Diamond Head

Diamond HeadDiamond Head Crater

Diamond Head is quite probably the most recognized landmark in Hawai’i.   In ancient Hawai’i,Diamond Head was known as Lae’ahi, now shortened to Lē’ahi. Lae means “brow”, and ‘ahi is a type of fish.  The name describes the shape of the crater–it looks like the brow of an ‘ahi fish.  It is said that Pele’s favorite youngest sister, Hi’iaka-i-ka-poli-o-Pele, is the one who named the crater.

Later, the crater came to be known as Diamond Head. This came to be, when the first explorers arrived on O’ahu. These sailors found what they thought were diamonds, which they later learned were actually worthless calcite crystals.  But, the name Diamond Head is the accepted name today.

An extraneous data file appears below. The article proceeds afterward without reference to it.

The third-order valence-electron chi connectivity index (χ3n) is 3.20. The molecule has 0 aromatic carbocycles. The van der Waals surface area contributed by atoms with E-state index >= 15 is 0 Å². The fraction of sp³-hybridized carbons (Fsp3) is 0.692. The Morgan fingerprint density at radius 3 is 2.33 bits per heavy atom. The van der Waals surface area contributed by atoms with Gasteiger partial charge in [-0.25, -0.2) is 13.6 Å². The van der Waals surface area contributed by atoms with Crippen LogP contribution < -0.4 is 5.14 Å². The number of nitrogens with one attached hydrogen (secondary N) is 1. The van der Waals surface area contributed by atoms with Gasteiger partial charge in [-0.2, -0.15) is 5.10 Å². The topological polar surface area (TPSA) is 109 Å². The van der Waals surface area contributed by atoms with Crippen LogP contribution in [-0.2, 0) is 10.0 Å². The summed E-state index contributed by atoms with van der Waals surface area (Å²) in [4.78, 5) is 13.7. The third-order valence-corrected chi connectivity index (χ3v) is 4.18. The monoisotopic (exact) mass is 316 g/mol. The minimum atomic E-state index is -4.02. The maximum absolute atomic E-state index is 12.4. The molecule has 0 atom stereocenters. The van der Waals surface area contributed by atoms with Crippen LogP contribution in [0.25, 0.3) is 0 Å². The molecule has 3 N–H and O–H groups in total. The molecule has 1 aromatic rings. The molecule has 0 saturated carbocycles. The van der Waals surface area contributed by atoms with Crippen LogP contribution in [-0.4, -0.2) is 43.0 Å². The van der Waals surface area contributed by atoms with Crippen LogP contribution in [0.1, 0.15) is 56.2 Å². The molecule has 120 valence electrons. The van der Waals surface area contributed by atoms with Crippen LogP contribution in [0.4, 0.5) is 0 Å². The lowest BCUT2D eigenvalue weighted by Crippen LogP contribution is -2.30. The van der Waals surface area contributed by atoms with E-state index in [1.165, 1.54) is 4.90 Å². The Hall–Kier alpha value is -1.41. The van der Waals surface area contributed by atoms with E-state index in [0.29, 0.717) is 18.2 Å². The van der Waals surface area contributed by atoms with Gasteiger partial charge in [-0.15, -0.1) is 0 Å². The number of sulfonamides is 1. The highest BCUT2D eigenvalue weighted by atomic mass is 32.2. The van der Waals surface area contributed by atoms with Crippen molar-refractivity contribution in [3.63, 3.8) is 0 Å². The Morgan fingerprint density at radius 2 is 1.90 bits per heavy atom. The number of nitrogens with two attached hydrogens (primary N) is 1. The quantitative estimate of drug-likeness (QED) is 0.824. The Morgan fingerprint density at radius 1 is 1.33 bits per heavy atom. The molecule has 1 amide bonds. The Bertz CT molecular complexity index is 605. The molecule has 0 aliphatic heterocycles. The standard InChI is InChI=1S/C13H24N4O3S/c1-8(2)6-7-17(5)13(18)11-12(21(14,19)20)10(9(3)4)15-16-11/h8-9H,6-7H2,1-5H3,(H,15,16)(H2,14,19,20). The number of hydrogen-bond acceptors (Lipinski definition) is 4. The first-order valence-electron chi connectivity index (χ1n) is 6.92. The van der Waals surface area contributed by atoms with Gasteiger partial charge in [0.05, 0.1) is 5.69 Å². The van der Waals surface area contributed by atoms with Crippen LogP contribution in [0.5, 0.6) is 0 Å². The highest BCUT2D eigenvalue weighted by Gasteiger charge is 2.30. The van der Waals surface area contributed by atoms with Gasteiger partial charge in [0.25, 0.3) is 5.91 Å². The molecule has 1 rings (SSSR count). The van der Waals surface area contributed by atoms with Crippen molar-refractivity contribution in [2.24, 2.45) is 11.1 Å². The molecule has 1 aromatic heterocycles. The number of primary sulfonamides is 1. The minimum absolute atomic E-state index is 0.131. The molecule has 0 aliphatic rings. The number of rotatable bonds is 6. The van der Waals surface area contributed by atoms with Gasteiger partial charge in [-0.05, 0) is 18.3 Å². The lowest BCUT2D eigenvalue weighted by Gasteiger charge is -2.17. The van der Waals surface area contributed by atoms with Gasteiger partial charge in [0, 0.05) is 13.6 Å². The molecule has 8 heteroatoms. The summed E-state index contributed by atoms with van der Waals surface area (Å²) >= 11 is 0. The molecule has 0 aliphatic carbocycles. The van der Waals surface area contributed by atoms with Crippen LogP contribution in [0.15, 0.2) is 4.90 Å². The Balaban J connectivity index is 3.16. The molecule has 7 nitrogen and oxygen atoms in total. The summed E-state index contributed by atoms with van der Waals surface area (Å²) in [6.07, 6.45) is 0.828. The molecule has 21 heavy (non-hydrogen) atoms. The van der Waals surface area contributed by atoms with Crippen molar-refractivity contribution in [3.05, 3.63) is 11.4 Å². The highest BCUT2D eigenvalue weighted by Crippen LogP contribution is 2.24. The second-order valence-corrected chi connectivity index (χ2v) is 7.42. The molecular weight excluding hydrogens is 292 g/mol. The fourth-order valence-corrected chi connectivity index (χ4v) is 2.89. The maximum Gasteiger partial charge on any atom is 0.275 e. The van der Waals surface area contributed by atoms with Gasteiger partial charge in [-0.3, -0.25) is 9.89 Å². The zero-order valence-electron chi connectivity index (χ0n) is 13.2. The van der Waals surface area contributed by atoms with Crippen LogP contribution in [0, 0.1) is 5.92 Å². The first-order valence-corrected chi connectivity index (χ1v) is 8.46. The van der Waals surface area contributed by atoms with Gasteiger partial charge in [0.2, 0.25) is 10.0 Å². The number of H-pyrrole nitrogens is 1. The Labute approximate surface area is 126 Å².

Hawai’i’s Civil Defense headquarters, National Guard facilities, and the F.A.A. are all located in Diamond Head Crater.

Diamond HeadDiamond Head – Hike to the Top

The public is permitted to visit the crater and to hike the trail to Diamond Head Summit.  The peak is 760 feet and there are two sets of steps (99 steps and 76 steps) and a 225 foot tunnel.  Don’t forget to bring lots of water! Also, a flashlight is recommended for the tunnel. The hike to the top can be done in under 45 minutes and the view is well worth it.

Diamond Head – Admission

Admission to hike the trail is $1 and there is a $5 parking fee if you decide to drive.  The city bus does stop outside the crater, but it’s quite a long walk to the entrance.

Diamond Head Crater

This has been our quick introduction to Diamond Head Crater.  Our next article is set to be The Honolulu Zoo.